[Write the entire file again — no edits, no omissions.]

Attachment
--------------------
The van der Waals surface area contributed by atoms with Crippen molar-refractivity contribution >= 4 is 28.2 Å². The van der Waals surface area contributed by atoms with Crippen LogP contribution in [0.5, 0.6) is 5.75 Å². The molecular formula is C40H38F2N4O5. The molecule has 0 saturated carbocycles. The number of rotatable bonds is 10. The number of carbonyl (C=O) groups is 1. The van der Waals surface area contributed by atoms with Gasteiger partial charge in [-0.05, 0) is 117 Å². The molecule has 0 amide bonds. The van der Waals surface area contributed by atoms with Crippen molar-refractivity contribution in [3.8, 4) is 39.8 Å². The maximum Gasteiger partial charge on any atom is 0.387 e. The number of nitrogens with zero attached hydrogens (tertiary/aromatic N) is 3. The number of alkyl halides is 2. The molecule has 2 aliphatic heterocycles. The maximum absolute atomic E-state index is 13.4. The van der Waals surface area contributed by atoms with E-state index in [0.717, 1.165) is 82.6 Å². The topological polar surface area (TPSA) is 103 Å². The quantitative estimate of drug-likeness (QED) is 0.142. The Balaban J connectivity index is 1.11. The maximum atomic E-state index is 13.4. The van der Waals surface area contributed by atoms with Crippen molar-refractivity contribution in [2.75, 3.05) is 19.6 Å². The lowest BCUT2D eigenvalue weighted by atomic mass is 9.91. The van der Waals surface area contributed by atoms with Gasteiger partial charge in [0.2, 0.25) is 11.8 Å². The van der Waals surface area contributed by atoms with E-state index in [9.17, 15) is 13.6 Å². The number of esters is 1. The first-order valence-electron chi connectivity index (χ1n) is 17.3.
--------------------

The van der Waals surface area contributed by atoms with Crippen molar-refractivity contribution >= 4 is 28.2 Å². The van der Waals surface area contributed by atoms with Crippen LogP contribution in [0.5, 0.6) is 5.75 Å². The molecular formula is C40H38F2N4O5. The molecule has 0 saturated carbocycles. The number of rotatable bonds is 10. The number of carbonyl (C=O) groups is 1. The van der Waals surface area contributed by atoms with Gasteiger partial charge in [-0.05, 0) is 117 Å². The molecule has 0 amide bonds. The van der Waals surface area contributed by atoms with Crippen molar-refractivity contribution in [3.8, 4) is 39.8 Å². The maximum Gasteiger partial charge on any atom is 0.387 e. The number of nitrogens with zero attached hydrogens (tertiary/aromatic N) is 3. The number of alkyl halides is 2. The molecule has 2 aliphatic heterocycles. The maximum absolute atomic E-state index is 13.4. The van der Waals surface area contributed by atoms with E-state index in [0.717, 1.165) is 82.6 Å². The topological polar surface area (TPSA) is 103 Å². The quantitative estimate of drug-likeness (QED) is 0.142. The Balaban J connectivity index is 1.11. The maximum atomic E-state index is 13.4. The van der Waals surface area contributed by atoms with Crippen molar-refractivity contribution in [2.75, 3.05) is 19.6 Å². The lowest BCUT2D eigenvalue weighted by atomic mass is 9.91. The van der Waals surface area contributed by atoms with Gasteiger partial charge in [0.2, 0.25) is 11.8 Å². The van der Waals surface area contributed by atoms with E-state index in [9.17, 15) is 13.6 Å². The number of esters is 1. The first-order valence-electron chi connectivity index (χ1n) is 17.3.